The logo used to be one of the first and main visual elements. The item you create first when you are building a Visual Identity. The reason why it is important is that the logo defines, and increases your brand recognition visually. In the digital world, a logo is not as important, as it was before. Today a great or unique name, which is SEO and SEM friendly, makes so much sense and is very important. A logo is however still so essential for your Visual Identity. (I have to say it as a designer ;-)). But there is some data to support it. Your brain remembers visual elements, better than text. The brain can process visual elements 60.000 faster, compared to text. …So why am I writing all of this? You are absolutely right It doesn’t make sense! So here are the visuals:

Creation of YNOTBOB logo  

On top of this section, are a few examples and some sketches I made, when I created the logo for my company. It is also to visualize that it can go in a lot of different directions. My strategy for my brand was to keep it simple – A logo always has to work in monochrome colors, it used to be. Today you can create different variants and still make it work. It is however a good starting point, that it visually works in black and white.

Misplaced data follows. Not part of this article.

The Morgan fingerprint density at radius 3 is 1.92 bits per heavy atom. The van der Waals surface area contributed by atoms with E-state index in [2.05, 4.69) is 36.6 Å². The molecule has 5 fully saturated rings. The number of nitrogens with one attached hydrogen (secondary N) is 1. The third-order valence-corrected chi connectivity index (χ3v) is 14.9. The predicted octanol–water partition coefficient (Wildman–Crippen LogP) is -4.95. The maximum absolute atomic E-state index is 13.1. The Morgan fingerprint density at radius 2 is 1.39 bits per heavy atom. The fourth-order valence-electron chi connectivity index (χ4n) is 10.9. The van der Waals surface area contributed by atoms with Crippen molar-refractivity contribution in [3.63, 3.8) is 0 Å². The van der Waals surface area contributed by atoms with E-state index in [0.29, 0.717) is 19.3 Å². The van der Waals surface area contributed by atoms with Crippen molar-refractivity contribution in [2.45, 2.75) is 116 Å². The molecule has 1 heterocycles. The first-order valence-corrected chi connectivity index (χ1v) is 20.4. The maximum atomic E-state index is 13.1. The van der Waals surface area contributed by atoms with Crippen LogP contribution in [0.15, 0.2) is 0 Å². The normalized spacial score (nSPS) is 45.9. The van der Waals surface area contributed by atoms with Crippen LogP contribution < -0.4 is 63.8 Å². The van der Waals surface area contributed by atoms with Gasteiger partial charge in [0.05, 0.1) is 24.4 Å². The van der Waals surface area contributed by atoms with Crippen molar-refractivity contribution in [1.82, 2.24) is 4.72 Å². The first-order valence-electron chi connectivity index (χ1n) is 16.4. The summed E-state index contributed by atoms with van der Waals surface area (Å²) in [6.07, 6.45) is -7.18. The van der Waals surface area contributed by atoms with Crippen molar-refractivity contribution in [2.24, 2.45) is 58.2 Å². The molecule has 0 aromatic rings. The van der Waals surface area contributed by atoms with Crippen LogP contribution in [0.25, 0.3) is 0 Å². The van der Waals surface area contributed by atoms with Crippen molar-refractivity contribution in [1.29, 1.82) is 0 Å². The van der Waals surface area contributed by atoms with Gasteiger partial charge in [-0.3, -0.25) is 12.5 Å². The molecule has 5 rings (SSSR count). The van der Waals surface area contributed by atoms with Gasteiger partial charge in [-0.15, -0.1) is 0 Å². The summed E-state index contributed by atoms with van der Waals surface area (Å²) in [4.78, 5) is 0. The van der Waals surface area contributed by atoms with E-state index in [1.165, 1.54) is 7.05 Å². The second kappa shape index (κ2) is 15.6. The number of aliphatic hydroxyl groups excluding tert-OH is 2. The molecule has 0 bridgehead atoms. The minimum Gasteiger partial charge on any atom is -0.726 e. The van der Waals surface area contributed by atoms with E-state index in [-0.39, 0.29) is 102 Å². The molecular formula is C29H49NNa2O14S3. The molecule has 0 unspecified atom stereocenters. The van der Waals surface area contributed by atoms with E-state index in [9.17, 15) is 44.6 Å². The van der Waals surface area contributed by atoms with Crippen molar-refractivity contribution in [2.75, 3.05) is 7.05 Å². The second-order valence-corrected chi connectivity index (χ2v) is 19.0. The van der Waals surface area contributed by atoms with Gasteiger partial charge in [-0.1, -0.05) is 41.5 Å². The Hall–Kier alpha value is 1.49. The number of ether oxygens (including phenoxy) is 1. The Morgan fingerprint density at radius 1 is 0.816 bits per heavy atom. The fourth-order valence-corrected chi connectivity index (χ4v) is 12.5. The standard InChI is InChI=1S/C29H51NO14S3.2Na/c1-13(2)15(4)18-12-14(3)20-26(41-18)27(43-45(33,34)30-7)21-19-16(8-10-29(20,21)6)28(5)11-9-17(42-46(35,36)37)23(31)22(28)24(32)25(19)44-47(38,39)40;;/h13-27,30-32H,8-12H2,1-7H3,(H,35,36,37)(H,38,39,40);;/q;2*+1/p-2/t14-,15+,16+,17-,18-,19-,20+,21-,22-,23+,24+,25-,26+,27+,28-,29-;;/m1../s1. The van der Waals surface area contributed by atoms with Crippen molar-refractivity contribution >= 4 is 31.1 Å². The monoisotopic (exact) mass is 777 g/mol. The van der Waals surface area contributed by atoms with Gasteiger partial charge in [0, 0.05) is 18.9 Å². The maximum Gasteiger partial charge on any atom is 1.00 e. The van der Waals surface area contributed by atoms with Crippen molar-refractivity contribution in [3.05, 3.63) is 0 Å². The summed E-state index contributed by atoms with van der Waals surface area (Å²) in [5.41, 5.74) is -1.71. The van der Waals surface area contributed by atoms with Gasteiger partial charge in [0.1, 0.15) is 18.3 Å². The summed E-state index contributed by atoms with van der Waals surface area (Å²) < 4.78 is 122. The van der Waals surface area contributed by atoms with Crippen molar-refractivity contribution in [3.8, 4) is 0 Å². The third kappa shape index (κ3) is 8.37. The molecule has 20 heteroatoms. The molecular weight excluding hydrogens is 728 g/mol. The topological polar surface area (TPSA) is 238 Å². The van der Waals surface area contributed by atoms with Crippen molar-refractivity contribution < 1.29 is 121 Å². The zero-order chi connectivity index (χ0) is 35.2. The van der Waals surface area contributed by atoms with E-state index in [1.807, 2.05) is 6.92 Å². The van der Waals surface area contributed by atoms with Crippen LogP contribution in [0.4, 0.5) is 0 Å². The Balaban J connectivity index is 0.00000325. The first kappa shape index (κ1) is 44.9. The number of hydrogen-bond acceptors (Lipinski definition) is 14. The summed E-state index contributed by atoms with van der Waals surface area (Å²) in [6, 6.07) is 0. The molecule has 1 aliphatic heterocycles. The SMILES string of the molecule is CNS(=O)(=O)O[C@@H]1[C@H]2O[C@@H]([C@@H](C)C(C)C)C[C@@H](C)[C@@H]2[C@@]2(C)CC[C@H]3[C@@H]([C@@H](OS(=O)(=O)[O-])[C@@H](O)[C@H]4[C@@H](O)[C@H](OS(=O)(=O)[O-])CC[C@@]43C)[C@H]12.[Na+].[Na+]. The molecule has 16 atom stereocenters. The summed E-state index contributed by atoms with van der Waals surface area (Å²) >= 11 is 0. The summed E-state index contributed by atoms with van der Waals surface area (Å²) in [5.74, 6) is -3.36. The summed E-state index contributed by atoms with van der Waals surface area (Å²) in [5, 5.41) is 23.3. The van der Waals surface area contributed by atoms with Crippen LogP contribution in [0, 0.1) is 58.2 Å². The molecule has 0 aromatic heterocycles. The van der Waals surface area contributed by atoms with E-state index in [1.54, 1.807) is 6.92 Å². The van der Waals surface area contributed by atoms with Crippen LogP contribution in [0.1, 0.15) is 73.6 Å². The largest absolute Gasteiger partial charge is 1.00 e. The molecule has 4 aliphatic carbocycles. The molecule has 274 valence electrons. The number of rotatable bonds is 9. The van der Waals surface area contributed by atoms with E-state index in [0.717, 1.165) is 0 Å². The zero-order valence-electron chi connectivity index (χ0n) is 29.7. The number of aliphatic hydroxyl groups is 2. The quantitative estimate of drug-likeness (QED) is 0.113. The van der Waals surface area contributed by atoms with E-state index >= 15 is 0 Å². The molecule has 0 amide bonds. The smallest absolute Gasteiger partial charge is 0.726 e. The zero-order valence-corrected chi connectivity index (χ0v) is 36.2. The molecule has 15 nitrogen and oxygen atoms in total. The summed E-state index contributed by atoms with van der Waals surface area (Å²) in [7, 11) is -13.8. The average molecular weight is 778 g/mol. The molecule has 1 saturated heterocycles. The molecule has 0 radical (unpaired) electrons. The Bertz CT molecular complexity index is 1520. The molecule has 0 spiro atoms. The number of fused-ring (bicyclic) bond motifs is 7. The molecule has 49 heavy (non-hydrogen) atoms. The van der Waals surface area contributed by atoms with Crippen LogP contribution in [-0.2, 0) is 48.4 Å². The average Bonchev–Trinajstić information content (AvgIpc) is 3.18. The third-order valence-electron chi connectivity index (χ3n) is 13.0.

The name of the game

The name for YNOTBOB is rather tricky. As it has “NOT” in it. Usually, you would try to avoid any negative connotations associated with your brand. So, it is something I had to be aware of when creating the visuals for the logo. And then there is the cross-language barrier. Native English speaking get it right away, as it is a common term to shortened “WHY NOT” To “YNOT”. Some Danes and non-native English-speaking customers, do have some trouble pronouncing my Company name. Until I say it: WHY NOT BOB? And then say, now I get it -It makes sense, it is funny. Of course, it is never a perfect thing, to have a name that can be difficult to say. But calling my company “Bobby Krøyers Design Studio”, “Bobby Krøyer Graphic Design” would just be so dull and not very creative. And definitely would not define, who I am as a Creative Designer. So YNOTBOB?